Red algae are, not surprisingly, red, reddish or purplish in color. There are about 6,000 species of red algae (Source: AlgaeBase), and they are protists in the phylum Rhodophyta. Red algae species range from simple one-celled organisms to complex, multi-celled, plant-like organisms. Red algae get their energy from photosynthesis. One thing that distinguishes red algae from other algae is that their cells lack flagella.
How Does Red Algae Get Its Color?:
When you think of algae, you might think of something that is green or brownish green. So what gives red algae their color?
Red algae contain a variety of pigments, including cholorophyll a, phycobiliproteins, red phycoerythrin, blue phycocyanin, carotenes, lutein, and zeaxanthin. The most important pigment is phycoerythrin, which provides the algae's red pigmentation by reflecting red light and absorbing blue light. Red algae with little of this pigment may appear more green or blue than red due to the other pigments in this algae.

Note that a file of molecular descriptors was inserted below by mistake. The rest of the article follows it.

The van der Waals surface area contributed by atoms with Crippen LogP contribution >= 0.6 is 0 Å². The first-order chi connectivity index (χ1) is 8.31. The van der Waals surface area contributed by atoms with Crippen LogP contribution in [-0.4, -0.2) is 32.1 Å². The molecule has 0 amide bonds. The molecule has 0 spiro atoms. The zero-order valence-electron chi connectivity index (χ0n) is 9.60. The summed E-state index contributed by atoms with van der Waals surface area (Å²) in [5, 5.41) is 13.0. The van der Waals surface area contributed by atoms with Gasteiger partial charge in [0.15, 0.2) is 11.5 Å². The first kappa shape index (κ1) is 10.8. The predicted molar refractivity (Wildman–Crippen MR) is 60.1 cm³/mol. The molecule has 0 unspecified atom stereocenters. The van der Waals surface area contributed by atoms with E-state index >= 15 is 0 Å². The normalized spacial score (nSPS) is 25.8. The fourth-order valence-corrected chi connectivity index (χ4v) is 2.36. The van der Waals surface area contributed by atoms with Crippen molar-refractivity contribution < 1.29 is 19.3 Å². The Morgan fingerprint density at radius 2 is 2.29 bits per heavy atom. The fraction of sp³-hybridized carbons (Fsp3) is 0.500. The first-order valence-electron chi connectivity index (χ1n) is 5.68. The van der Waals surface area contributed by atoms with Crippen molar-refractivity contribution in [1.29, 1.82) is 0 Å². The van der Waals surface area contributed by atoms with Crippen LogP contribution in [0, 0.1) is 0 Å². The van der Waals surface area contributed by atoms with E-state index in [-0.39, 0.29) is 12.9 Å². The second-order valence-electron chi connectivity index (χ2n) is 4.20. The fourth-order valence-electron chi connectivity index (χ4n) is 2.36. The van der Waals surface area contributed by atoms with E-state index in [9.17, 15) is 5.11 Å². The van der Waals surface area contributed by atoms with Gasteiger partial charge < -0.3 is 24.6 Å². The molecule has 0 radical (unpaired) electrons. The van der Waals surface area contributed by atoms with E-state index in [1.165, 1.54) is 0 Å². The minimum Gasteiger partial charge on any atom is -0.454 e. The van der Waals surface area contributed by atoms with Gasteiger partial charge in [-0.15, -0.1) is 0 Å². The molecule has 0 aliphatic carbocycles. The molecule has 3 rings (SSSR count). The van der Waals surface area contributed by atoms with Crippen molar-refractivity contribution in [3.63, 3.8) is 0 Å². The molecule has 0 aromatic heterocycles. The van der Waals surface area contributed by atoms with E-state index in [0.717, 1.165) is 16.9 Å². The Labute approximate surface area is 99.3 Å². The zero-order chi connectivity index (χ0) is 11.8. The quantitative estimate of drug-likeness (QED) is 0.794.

Because red algae contains pigments that absorb blue light waves, it can be found deeper in the ocean than some other algaes.
Habitat and Distribution:
- Kingdom: Protista
- Phylum: Rhodophyta
Red Algae Species:
Some common examples of red algae include Irish moss, dulse, laver (nori), and coralline algae.
Coralline algae is a type of red algae that helps build tropical coral reefs. Coralline algae secretes calcium carbonate to build a hard shell around its cell walls. There are both upright forms of coralline algae, which look very similar to coral, and encrusting forms which grows as a mat over hard structures such as rocks and the shells of organisms like clams and snails. Bubble gum algae is an example of an encrusting algae, and with its pink coloration, looks like discarded bubble gum.
Natural and Human Uses:
- Red algae are eaten by fish, crustaceans, worms and gastropods.
- Red algae are also eaten by humans. Two examples are nori, which is used in sushi, and Irish moss, which can be made into pudding.
- Red algae are used to produce agars, which are gelatinous substances used as a food additive and in science labs as a culture medium.
- Red algae is also promoted by supplements distributors to treat the herpes simplex virus.
- "Introduction to the Rhodophyta" (Online) UCMP. Accessed March 19, 2009.
- Monterey Bay Aquarium Research Institute. 2009. "Rhodophyta (Red algae)." (Online). Monterey Bay Aquarium Research Institute (MBARI). Accessed March 19, 2009.
- Reef Education Network. 2001. "Red Algae" (Online). Reef Education Network. Accessed March 19, 2009.